Jeans maker realigns IT with business drivers.
Levi's, the jeans maker and retailer, is realigning its IT strategy with a shift in business direction to capitalise on changing market dynamics.
The company is going through an overhaul of its IT systems and business processes, moving to one, global instance of enterprise resource planning (ERP) technology from SAP.
Wim Vriens, Levi Strauss & Co Europe's business systems director in charge of supply chain operations said the company had decided to update and standardise its supply chain IT and processes to address falling market share and increased globalisation of sourcing of raw and ever more sophisticated materials.
"It is the nature of our business that we can't compete with the volume retailers, like Zara, who sell a pair of jeans for less than €30 [£20.29]," he said. "Neither can we compete with the designer labels that can charge as much as €200, like Diesel or Dolce & Gabbana, so we're caught in the middle."
Vriens said major change was underway within the company to regain market share and push its direct sales by expanding its own-label stores.
"With this comes global supply chain imperatives," he said. "These are flexibility and agility...where we make sure we have the ability to design and produce more complex fabric and clothing, at both a local and global level."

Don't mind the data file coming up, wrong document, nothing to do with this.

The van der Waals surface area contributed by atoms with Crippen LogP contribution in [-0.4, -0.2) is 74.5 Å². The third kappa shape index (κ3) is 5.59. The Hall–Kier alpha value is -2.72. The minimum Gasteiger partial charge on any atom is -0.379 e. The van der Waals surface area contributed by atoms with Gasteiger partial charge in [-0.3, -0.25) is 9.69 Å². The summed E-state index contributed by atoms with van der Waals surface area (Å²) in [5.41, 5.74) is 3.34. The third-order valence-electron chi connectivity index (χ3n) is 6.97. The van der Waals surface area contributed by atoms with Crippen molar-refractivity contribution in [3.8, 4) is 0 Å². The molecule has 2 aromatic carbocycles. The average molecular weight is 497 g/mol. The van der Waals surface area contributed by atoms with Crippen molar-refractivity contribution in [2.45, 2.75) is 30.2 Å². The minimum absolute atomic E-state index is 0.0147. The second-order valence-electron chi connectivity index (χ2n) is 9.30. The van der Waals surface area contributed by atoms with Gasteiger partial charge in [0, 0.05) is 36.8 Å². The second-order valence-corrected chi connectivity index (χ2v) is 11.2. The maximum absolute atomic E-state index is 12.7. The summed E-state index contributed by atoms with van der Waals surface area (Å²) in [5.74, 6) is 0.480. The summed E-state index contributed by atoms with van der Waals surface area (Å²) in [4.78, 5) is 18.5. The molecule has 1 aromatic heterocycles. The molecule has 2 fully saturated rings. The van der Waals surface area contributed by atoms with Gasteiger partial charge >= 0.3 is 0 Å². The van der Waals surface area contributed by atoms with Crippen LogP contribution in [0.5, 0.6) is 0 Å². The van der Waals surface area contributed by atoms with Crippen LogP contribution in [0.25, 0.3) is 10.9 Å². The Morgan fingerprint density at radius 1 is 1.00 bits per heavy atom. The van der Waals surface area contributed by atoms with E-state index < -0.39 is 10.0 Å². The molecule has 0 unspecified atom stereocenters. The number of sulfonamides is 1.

The company decided that IT lacked the horizontal focus on business process needed to update its supply chain and instead was stuck in silos along the functional lines of the business.
Vriens said: "We are looking at our business in a more horizontal way so we can be as fast and flexible as possible. By using SAP we can let the ERP evolution drive process and functionality. The ERP vendors have embedded best-practice functionality into their products, so what should we try and reinvent the wheel?"
Levi's is going through a staged rollout involving the business across its three regional areas, starting with the US. Europe will be responsible for standardising the global template that will be rolled back out to the US and Asia by 2010.
"We have to deal with weekly changes to our production environment," said Vriens. "Now the IT function will no longer be centred around application suites and system scope. It will concentrate on having a common set of data everyone can understand, which will allow us to move forward at a much faster pace than we're used to."